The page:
Tomatoes rapidly use nutrients in the soil, so they typically need more fertilizer than other plants. That being said, over-fertilizing can damage or even kill your tomatoes. The best way to know how much fertilizer to use is to have your soil tested prior to the growing season, and then to visually inspect your plants on a regular basis. Once you know what to look for, you can ensure that you supply just the right amount of fertilizer.
Plants need energy from the sun and nutrients from the soil to grow. A soil that is rich in organic material and provides all the macro and micro-nutrients that are needed is ideal, but can be difficult to achieve. Before you even plant your seeds, you can have your soil tested to see what your soil is lacking. Amending the soil in the spring can help prevent some of the problems caused by lack of important nutrients. Using natural products to amend the soil is even better because they will breakdown over time, providing slow and steady nutrients.
Over the course of the season, you will want to keep a close eye on your tomato plants and add fertilizer based on what you observe. The following are some of the most important macro and micro-nutrients and how you can tell if your plants are lacking in them.
- Nitrogen (N) is essential for cell growth and is particularly noticeable in the development of the green parts of the plant like leaves and the stem. If your plants are lacking nitrogen, they may appear spindly, rather than full. The plants may also grow slowly and start to yellow, starting with the oldest leaves first.
- Phosphorus (P) promotes healthy roots and helps fruit to ripen. A phosphorus deficiency will likely manifest itself in poor growth, leaves that have a slightly blue or purplish tint to them and may fall off, and fruit that is subpar because it is late setting or remains small.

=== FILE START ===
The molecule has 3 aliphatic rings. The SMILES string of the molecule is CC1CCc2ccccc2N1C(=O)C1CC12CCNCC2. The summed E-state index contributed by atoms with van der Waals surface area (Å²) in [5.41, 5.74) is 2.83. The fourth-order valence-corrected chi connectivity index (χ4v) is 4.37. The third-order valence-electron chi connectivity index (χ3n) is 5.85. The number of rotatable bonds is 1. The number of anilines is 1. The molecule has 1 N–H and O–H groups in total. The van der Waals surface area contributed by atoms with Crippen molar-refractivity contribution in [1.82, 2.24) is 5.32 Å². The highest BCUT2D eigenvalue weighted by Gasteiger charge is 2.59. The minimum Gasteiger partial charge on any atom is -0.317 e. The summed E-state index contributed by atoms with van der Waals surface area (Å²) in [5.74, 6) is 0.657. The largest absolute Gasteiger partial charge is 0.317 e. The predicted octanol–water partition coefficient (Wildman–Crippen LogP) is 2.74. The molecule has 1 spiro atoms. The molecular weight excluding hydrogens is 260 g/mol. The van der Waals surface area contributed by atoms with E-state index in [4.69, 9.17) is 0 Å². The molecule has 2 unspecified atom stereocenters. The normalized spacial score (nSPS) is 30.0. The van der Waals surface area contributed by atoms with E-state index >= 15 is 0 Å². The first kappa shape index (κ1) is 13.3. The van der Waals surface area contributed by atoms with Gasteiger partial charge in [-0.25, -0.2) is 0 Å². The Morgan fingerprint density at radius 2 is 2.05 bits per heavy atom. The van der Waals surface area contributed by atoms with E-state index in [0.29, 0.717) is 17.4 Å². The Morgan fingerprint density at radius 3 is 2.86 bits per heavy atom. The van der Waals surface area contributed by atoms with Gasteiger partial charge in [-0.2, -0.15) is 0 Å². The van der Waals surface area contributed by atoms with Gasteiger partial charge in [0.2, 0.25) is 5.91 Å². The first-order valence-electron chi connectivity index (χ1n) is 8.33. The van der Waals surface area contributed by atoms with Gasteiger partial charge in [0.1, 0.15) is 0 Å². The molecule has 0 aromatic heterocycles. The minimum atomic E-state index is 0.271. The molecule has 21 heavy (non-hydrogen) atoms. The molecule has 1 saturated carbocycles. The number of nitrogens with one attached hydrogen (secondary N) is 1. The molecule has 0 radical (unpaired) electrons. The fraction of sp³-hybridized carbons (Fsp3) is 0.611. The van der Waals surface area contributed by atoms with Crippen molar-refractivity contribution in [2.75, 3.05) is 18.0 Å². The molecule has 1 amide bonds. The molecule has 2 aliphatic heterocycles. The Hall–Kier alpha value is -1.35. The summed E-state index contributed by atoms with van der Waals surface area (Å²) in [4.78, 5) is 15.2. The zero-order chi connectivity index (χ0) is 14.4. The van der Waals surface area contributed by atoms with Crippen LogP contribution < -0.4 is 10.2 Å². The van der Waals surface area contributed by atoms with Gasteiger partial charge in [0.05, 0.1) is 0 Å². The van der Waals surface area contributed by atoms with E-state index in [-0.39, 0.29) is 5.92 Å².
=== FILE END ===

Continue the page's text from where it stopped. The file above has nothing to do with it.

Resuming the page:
- Potassium (K) is important for fruit growth, so when fruit is not setting or isn’t growing well, you may have a potassium shortage. You may also see that the leaves have a brown, scorched look and are rolling inward and downward.
- Calcium deficiencies can result in the dreaded blossom end rot that affects many tomato plants. Try to correct it beforehand by watching for new leaves that start to curl inwards and are lacking in color.
- Magnesium deficiencies are noticeable because the leaves will start to turn yellow or brown between the veins.
Any of these signs could indicate a need for more fertilizer. You can try to correct each problem individually, or you can use a complete natural tomato fertilizer that promotes healthy soil and feeds the plants the specific nutrients they need.
Tomato Secret is the best tomato fertilizer on the market because it combines 12 natural ingredients into a superior blend that will feed the microbes in the soil and create the perfect long-term nutrient source for your plants. With Tomato Secret you can grow huge tomatoes that will be healthier and more delicious than the competition. Find Tomato Secret and other great natural fertilizer products at drjimz.com.
Photo cred: https://pixabay.com/photos/plant-seedling-tomatoes-999375/